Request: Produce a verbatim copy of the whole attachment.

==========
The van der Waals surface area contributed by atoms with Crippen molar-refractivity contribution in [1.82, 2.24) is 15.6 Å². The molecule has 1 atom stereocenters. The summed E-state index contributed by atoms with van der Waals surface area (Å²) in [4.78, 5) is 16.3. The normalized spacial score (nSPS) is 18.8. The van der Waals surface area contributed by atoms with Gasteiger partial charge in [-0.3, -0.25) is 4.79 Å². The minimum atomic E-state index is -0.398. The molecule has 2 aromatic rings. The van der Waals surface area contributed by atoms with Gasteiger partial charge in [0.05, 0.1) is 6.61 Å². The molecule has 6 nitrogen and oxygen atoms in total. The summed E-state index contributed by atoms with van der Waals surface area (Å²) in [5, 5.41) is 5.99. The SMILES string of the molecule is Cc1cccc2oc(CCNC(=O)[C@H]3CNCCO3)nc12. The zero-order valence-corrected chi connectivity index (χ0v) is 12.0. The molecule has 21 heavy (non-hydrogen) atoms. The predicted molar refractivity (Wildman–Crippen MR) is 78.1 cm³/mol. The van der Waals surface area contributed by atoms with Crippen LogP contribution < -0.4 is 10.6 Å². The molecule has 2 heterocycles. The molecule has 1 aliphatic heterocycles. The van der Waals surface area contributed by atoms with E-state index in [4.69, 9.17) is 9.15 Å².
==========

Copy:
The van der Waals surface area contributed by atoms with Crippen molar-refractivity contribution in [1.82, 2.24) is 15.6 Å². The molecule has 1 atom stereocenters. The summed E-state index contributed by atoms with van der Waals surface area (Å²) in [4.78, 5) is 16.3. The normalized spacial score (nSPS) is 18.8. The van der Waals surface area contributed by atoms with Gasteiger partial charge in [-0.3, -0.25) is 4.79 Å². The minimum atomic E-state index is -0.398. The molecule has 2 aromatic rings. The van der Waals surface area contributed by atoms with Gasteiger partial charge in [0.05, 0.1) is 6.61 Å². The molecule has 6 nitrogen and oxygen atoms in total. The summed E-state index contributed by atoms with van der Waals surface area (Å²) in [5, 5.41) is 5.99. The SMILES string of the molecule is Cc1cccc2oc(CCNC(=O)[C@H]3CNCCO3)nc12. The zero-order valence-corrected chi connectivity index (χ0v) is 12.0. The molecule has 21 heavy (non-hydrogen) atoms. The predicted molar refractivity (Wildman–Crippen MR) is 78.1 cm³/mol. The van der Waals surface area contributed by atoms with Crippen LogP contribution < -0.4 is 10.6 Å². The molecule has 2 heterocycles. The molecule has 1 aliphatic heterocycles. The van der Waals surface area contributed by atoms with E-state index in [4.69, 9.17) is 9.15 Å².